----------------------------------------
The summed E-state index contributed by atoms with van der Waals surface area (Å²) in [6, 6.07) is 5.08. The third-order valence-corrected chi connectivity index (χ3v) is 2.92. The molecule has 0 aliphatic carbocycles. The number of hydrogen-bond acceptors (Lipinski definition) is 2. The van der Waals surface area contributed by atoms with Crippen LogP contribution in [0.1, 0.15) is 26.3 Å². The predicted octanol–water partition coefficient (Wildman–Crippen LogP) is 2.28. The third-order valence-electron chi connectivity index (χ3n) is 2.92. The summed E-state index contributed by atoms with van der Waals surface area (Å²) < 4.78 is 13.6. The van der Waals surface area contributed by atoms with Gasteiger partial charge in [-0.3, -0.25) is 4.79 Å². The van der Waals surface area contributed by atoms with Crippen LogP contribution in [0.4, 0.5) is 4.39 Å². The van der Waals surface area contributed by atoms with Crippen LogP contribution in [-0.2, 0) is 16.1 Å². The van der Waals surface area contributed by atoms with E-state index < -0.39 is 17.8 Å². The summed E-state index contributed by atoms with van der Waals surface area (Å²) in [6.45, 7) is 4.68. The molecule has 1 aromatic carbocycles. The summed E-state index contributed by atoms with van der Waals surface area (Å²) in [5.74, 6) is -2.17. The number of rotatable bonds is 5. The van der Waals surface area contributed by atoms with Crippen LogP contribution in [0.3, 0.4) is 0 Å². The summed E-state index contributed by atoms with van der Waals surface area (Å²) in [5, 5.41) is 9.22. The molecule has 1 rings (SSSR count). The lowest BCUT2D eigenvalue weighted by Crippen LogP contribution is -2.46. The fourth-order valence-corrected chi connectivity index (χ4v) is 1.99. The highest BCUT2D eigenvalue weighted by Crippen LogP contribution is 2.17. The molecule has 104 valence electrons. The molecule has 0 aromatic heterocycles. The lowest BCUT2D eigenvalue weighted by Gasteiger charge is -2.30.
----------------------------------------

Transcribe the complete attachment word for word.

The summed E-state index contributed by atoms with van der Waals surface area (Å²) in [6, 6.07) is 5.08. The third-order valence-corrected chi connectivity index (χ3v) is 2.92. The molecule has 0 aliphatic carbocycles. The number of hydrogen-bond acceptors (Lipinski definition) is 2. The van der Waals surface area contributed by atoms with Crippen LogP contribution in [0.1, 0.15) is 26.3 Å². The predicted octanol–water partition coefficient (Wildman–Crippen LogP) is 2.28. The third-order valence-electron chi connectivity index (χ3n) is 2.92. The summed E-state index contributed by atoms with van der Waals surface area (Å²) < 4.78 is 13.6. The van der Waals surface area contributed by atoms with Gasteiger partial charge in [-0.3, -0.25) is 4.79 Å². The van der Waals surface area contributed by atoms with Crippen LogP contribution in [0.4, 0.5) is 4.39 Å². The van der Waals surface area contributed by atoms with Crippen LogP contribution in [-0.2, 0) is 16.1 Å². The van der Waals surface area contributed by atoms with E-state index < -0.39 is 17.8 Å². The summed E-state index contributed by atoms with van der Waals surface area (Å²) in [6.45, 7) is 4.68. The molecule has 1 aromatic carbocycles. The summed E-state index contributed by atoms with van der Waals surface area (Å²) in [5.74, 6) is -2.17. The number of rotatable bonds is 5. The van der Waals surface area contributed by atoms with Crippen LogP contribution in [0.3, 0.4) is 0 Å². The summed E-state index contributed by atoms with van der Waals surface area (Å²) in [5, 5.41) is 9.22. The molecule has 1 rings (SSSR count). The lowest BCUT2D eigenvalue weighted by Crippen LogP contribution is -2.46. The fourth-order valence-corrected chi connectivity index (χ4v) is 1.99. The highest BCUT2D eigenvalue weighted by Crippen LogP contribution is 2.17. The molecule has 104 valence electrons. The molecule has 0 aromatic heterocycles. The lowest BCUT2D eigenvalue weighted by Gasteiger charge is -2.30.